Gunjan Tripathi: Welcome to Tax Matters, a Vertex podcast! I’m Gunjan Tripathi, Director of Solutions Marketing at Vertex.
Tax professionals throughout Europe and the EMEA region have grown all too familiar with compliance risks and difficulties. But what about the challenges that their partners in finance and IT face? And how do those issues affect tax groups and their digital transformations?
IDC Senior Research Director: European Enterprise Applications, Tom Seal, addresses those questions with Business Writer, Eric Krell, in this episode of our series on tax transformation.
Tom begins the discussion with an overview of regulatory trends and compliance pressures, including e-invoicing.
Next, Tom looks at the challenges finance groups are grappling with … including the need for efficiency and technology modernization. Tom and Eric Krell wrap the episode with a look at IT priorities, and how tax groups can assist their technology partners.
Now, I’ll turn it over to Eric and Tom…
Eric Krell: Tom, given the current pace and scope of business and regulatory changes, what should tax groups be aware of as they adapt and respond?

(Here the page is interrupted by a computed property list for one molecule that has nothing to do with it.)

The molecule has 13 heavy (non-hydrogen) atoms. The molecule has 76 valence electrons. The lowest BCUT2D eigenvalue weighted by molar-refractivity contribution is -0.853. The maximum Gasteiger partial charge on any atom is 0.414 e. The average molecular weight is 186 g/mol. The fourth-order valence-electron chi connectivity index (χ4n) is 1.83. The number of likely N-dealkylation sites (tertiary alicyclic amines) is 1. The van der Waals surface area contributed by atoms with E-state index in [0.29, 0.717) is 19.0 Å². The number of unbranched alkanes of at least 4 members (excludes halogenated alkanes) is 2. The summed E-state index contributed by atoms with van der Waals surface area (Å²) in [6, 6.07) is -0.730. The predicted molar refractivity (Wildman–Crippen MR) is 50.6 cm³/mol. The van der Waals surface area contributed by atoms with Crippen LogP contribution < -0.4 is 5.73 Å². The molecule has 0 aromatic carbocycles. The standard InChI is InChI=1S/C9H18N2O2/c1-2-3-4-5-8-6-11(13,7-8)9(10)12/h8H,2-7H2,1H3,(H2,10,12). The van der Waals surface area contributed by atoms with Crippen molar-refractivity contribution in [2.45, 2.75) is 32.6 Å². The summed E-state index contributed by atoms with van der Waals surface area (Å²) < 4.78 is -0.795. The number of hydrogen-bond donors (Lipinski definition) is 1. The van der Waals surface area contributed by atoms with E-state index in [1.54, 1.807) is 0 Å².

Tom Seal: Well, I suppose the first thing to be prepared for is continued change. The legislation that’s coming into force now is going to evolve -- there is already discussion ongoing within the European Union about the next phases of e-invoicing. I think we have to be prepared for more and more change. And I suppose the other thing we need to recognize is that our own businesses and our own technology platforms will also change. We’re dealing with a very dynamic environment here, both from a tax point of view and from a technology point of view -- never mind any business transformation that organizations may have ongoing. There’s this real need to think carefully about how things may evolve and play out and just make sure that the decisions being made today don’t hold us back in the future, and I think that’s one of the overarching themes here. Organizations want to invest in tax technology, particularly to help them grow more quickly or to sustain their growth. They don’t want to hit these barriers and then have to pause, modernize, update or otherwise find a fix to these tax challenges. They want to be able to grow rapidly, capitalize on opportunities as they arise.